Some older bands are included, like Zolar X and Sparks, since they might be the strongest native influences (outside of Zappa or Beefheart and local groups like LAFMS and COMA) and seemed somehow to respond the post-punk/new wave phenomenon. I’ve included early tracks by bands that have gone on to produce hits, like Oingo Boingo and Wall of Voodoo, since they just seemed part of the scene back then and are certainly strange enough (and also more original than a lot of the Devo/Cure/U2 etc imitators that I’ve come across). Some acts, like Missing Persons, Berlin and the Motels, for all their presence on the scene, were quite commercial from the start and are so well known that I’ve skipped them.

Of special note is the first track, by Wild Kingdom, since this is their only studio track and was released as a flexi-disk insert in a short-lived music magazine called No Mag. It’s pretty amazing — I can’t find anything else by them except an appearance on Peter Ivers’ New Wave Theatre which isn’t very good (but you get an introduction to their eccentric drum kit). The band was almost entirely Chicano, and one of the guys even sports an exaggerated Elvis-pompadour.

Su Tissue (Sue McLane) and Suburban Lawns

Other bands I could only find single studio tracks for are Dogma Probe (who also has a great video), the Beat-E-O’s (who kind of remind me of the Homosexuals), and Animal Dance, whose track was retrieved from the Radio Tokyo compilations that appeared in the 80’s. Other live, more dissonant, tracks by Dogma Probe appear on their website.

The groups that managed to record and A and a B-side include the Nu-beams (though an entire live bootleg appears on the net) and the Squad (or “S Squad”) which I retrieved from the CD of the Keats Rides a Harley compilation. Bands that have 4-8 song EPs to their credit include Shadow Minstrels (this is their slowest, most conventional track but give it time), Plebs (forgive me for this one), In Living Color (a bit of an imitation “Madchester” band in my mind, right down to fake, Richard-Butler-esque English accents), Standard Living (whose track here seems to anticipate that George Michael single I can’t remember the name of), Wet Picnic (fronted by the well-known Argentine film composer Gustavo Santaolalla) and Human Hands (though they’ve put out posthumous LP compilations and have started recording again).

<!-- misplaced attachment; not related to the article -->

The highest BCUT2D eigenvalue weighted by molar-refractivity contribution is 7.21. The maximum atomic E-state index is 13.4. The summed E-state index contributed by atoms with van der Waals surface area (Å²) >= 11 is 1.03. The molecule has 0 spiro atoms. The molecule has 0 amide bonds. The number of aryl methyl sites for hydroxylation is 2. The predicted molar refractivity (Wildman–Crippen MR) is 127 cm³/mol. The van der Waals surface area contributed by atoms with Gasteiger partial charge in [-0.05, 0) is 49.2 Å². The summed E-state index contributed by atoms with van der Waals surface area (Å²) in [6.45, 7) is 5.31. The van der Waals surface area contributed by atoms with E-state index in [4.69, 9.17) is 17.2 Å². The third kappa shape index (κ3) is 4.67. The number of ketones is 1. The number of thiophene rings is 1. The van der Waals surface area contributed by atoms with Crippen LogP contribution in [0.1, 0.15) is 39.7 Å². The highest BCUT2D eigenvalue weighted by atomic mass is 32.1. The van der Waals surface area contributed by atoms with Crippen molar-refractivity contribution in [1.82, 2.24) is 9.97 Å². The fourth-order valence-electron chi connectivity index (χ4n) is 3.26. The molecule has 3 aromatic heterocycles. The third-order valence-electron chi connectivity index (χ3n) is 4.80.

Perfect Imperfect Circular, Bill Shifflette’s project after Null and Void, didn’t release anything, and though these tracks seem rough, the songs veer from hook to hook, with no looking back, much like the earlier band, if with a little more soul. Rand Kennedy has a lot of comp appearances and a cassette only collection, “Scenes from Redemption,” all of which sound roughly like this one — spoken word over background beats. League of Nations put out a single EP that sounds something like a stripped down Another Green World (an earlier project was titled Oblique Strategy), that is, sans Phil Collins and Robert Fripp. Afterimage, probably one of the more conventionally “post-punk” bands here, only managed an EP and a few singles as well, though their tracks can be found on all sorts of comps.

I’m not sure I can take Atila all that seriously — their records are terribly under-produced, but they managed to put out two full-length LPs, the first of which, International Sandwich, featured lo-fi imitations of music styles from around the world. Monitor was a weird, Throbbing Gristle-like art collective called World Imitation Productions that decided to become a musical act. A nicely designed .pdf outlining the history of the band appeared somewhere on the web but I can’t find it, so you’ll have to settle for this. They also have a strange appearance on New Wave Theatre.